etchings, in which that eminent at. ture of the Philomathic Society, we tist Mr. Craikshanks has displayed may be allowed to caution the memhis abilities as an engraver, as well bers of such institutions from sufferas his unique talent for grotesque ing their partial admiration of each and hamourous conception; a talent other to stimulate to the publication specifically different, but equal in of that, which, although really credegree to that of the late Mr. Gil- ditable to their debating room, ray.
may yet be unworthy of forming an octavo volume for the public.
These “ Outlines of Character," as Outlines of Character. By a Mem- the productions of a private gentle
ber of the Philomathic Institu man for a private society, are retion. London, 8vo. pp. 306. spectable ; but they fall under our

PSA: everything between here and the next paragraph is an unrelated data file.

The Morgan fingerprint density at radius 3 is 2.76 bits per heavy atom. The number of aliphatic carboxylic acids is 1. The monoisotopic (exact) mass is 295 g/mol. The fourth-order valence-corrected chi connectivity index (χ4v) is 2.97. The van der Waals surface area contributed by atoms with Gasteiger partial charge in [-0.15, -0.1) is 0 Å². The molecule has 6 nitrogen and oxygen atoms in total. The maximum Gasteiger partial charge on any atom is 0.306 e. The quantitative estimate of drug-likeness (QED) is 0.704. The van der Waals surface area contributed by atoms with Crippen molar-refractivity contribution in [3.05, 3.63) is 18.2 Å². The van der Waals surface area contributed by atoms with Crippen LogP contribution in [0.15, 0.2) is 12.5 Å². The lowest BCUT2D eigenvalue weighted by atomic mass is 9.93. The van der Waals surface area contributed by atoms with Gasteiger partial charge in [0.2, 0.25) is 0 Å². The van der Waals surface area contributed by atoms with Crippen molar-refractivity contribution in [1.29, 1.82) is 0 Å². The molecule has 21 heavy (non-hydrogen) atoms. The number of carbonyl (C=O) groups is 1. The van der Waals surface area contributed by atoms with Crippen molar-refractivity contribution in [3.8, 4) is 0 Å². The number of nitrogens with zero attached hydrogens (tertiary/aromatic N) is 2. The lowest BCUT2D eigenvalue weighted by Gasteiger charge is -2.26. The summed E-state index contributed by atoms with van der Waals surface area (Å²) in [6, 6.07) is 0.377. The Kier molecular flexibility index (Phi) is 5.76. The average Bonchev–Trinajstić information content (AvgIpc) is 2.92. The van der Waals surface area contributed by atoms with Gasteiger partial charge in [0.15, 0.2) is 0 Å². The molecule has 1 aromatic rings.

cognizance in their pretensions to So much of good sense, of virtue, the notice of the public at large. It and even of magnanimity, are said is hardly fair in us to observe upon to be necessary to a candid confes- any thing in the author's preface, sion of ignorance, that really a very as he tells us that it is addressed to wise man may be a pretender to ig- those to whom, in our opinion, the notance from motives of vanity. outlines themselves ought to have We however must claim for out- been confined" a select few." selves the credit of the first species The writer however challenges seof confession when we ayow our ig- verer criticisms, by informing us norance of the pretensions of the that he is a professional gentleman, Philomathic Society, and our unac, of course he is of the loquacious and quaintance with the name of the litigious profession of the law, as author of the volume now before he further informs us that the lead us. We do not mean to cast any ing object of the essays was to prosneer upon the writer, and still less mote and provoke discussion. upon the society of which his title We should judge the author to be page so pompously announces him young, and better acquainted with a member. Such associations are the current literature of the day, bighly commendable, and their esta- than with the standards of English blishment ought to be promoted by composition; for, although his caevery editor or director of the pub- dences are often good and his style lie press. They wean men from is fluent, yet it is loose and fredissipation, debanch and senseless quently inaccurate, with the youthrevelry; they create a taste for the ful meretriciousness of reiteration arts which chasten life, they diffase and of redundant epithets. These a love of science, and beget the epithets are often badly selected ; invaluable habit of making men re, and when they are numerous and sort to intellection for pastime and immediately sequent, they are someamusement. Associations for one times tedious from being synonycommon object of intellectual plea. mous, and often absurd from besure at once quicken the faculties, ing contradictory. ' It is difficult to and create generous and kindly feel- write upon 'such subjects as “ The ings; and although politics and re-English Character," "The Gentlevelation may, as the author states, be man," " The Poet,". " The Orator," wisely excluded from debate, these the Literary Character," &c. withimportant subjects must necessarily out committing plagiarism and debe indirectly benefitted by the im- sconding to common place, and provement of intellect incidental to these ditħculties the author has by such societies. It is only from the no means overcome. We are bound collision of intellect that liberal no- in justice to observe that these tions and enlarged views can pro- faults which we have pointed out ceed, and where, as in country relate to the individual work before towns, communications of thought us, rather than to the character of are limited, the inhabitants, even if the author's mind, who it appears studious, are less enlightened upon possesses taste and knowledge, and politics and religion than their bre. who has produced an indifferent ihren of larger cities. Having thus work only, we conceive, from his given our cordial praise to the na falling into the error of the present